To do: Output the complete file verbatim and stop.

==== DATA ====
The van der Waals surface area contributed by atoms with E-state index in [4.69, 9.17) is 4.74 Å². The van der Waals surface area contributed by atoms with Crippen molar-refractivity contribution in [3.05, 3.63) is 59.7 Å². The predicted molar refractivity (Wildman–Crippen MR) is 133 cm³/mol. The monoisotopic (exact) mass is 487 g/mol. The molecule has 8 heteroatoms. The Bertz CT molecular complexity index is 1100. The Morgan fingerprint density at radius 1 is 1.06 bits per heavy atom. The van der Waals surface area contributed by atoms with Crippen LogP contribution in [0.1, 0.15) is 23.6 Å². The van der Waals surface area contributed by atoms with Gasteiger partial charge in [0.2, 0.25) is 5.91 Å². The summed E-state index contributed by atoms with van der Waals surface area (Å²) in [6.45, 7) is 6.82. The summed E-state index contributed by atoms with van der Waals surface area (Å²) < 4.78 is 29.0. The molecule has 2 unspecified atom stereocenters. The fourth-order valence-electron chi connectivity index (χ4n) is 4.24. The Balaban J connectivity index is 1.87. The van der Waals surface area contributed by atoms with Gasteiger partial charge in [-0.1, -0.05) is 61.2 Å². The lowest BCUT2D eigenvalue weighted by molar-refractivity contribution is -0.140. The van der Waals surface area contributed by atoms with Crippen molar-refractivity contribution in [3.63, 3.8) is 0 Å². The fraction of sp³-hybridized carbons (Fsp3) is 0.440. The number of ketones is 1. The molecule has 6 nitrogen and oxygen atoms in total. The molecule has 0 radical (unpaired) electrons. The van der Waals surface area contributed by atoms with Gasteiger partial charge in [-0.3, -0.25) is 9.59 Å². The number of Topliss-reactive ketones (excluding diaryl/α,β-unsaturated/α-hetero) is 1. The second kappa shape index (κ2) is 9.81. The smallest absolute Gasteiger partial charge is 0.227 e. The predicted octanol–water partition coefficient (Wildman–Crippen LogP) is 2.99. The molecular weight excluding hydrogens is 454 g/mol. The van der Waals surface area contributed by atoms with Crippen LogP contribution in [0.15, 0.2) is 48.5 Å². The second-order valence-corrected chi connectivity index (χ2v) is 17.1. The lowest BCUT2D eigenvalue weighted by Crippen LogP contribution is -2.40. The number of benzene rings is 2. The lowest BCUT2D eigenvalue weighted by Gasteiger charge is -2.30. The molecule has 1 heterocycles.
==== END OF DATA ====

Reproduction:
The van der Waals surface area contributed by atoms with E-state index in [4.69, 9.17) is 4.74 Å². The van der Waals surface area contributed by atoms with Crippen molar-refractivity contribution in [3.05, 3.63) is 59.7 Å². The predicted molar refractivity (Wildman–Crippen MR) is 133 cm³/mol. The monoisotopic (exact) mass is 487 g/mol. The molecule has 8 heteroatoms. The Bertz CT molecular complexity index is 1100. The Morgan fingerprint density at radius 1 is 1.06 bits per heavy atom. The van der Waals surface area contributed by atoms with Crippen LogP contribution in [0.1, 0.15) is 23.6 Å². The van der Waals surface area contributed by atoms with Gasteiger partial charge in [0.2, 0.25) is 5.91 Å². The summed E-state index contributed by atoms with van der Waals surface area (Å²) in [6.45, 7) is 6.82. The summed E-state index contributed by atoms with van der Waals surface area (Å²) < 4.78 is 29.0. The molecule has 2 unspecified atom stereocenters. The fourth-order valence-electron chi connectivity index (χ4n) is 4.24. The Balaban J connectivity index is 1.87. The van der Waals surface area contributed by atoms with Gasteiger partial charge in [-0.1, -0.05) is 61.2 Å². The lowest BCUT2D eigenvalue weighted by molar-refractivity contribution is -0.140. The van der Waals surface area contributed by atoms with Crippen molar-refractivity contribution in [3.63, 3.8) is 0 Å². The fraction of sp³-hybridized carbons (Fsp3) is 0.440. The number of ketones is 1. The molecule has 6 nitrogen and oxygen atoms in total. The molecule has 0 radical (unpaired) electrons. The van der Waals surface area contributed by atoms with Gasteiger partial charge in [-0.3, -0.25) is 9.59 Å². The number of Topliss-reactive ketones (excluding diaryl/α,β-unsaturated/α-hetero) is 1. The second kappa shape index (κ2) is 9.81. The smallest absolute Gasteiger partial charge is 0.227 e. The predicted octanol–water partition coefficient (Wildman–Crippen LogP) is 2.99. The molecular weight excluding hydrogens is 454 g/mol. The van der Waals surface area contributed by atoms with Crippen LogP contribution in [0.15, 0.2) is 48.5 Å². The second-order valence-corrected chi connectivity index (χ2v) is 17.1. The lowest BCUT2D eigenvalue weighted by Crippen LogP contribution is -2.40. The number of benzene rings is 2. The lowest BCUT2D eigenvalue weighted by Gasteiger charge is -2.30. The molecule has 1 heterocycles.